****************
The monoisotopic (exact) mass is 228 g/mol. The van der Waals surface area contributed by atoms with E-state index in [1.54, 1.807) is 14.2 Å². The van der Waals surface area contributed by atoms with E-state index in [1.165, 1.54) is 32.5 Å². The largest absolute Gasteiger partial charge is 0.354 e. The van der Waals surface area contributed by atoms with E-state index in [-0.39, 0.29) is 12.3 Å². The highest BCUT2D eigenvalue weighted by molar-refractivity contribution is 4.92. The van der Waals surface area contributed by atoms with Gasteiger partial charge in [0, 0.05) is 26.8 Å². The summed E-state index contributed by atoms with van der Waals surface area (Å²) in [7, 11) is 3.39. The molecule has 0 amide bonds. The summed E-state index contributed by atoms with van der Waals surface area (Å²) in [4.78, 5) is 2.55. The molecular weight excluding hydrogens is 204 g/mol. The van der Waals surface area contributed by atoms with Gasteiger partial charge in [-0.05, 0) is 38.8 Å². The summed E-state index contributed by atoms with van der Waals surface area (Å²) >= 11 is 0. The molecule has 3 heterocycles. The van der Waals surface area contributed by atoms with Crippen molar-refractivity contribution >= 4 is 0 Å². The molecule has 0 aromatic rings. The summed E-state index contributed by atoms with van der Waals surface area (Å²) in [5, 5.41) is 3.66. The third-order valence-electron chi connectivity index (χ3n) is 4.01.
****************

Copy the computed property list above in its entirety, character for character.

The monoisotopic (exact) mass is 228 g/mol. The van der Waals surface area contributed by atoms with E-state index in [1.54, 1.807) is 14.2 Å². The van der Waals surface area contributed by atoms with E-state index in [1.165, 1.54) is 32.5 Å². The largest absolute Gasteiger partial charge is 0.354 e. The van der Waals surface area contributed by atoms with E-state index in [-0.39, 0.29) is 12.3 Å². The highest BCUT2D eigenvalue weighted by molar-refractivity contribution is 4.92. The van der Waals surface area contributed by atoms with Gasteiger partial charge in [0, 0.05) is 26.8 Å². The summed E-state index contributed by atoms with van der Waals surface area (Å²) in [7, 11) is 3.39. The molecule has 0 amide bonds. The summed E-state index contributed by atoms with van der Waals surface area (Å²) in [4.78, 5) is 2.55. The molecular weight excluding hydrogens is 204 g/mol. The van der Waals surface area contributed by atoms with Gasteiger partial charge in [-0.05, 0) is 38.8 Å². The summed E-state index contributed by atoms with van der Waals surface area (Å²) >= 11 is 0. The molecule has 3 heterocycles. The van der Waals surface area contributed by atoms with Crippen molar-refractivity contribution >= 4 is 0 Å². The molecule has 0 aromatic rings. The summed E-state index contributed by atoms with van der Waals surface area (Å²) in [5, 5.41) is 3.66. The third-order valence-electron chi connectivity index (χ3n) is 4.01.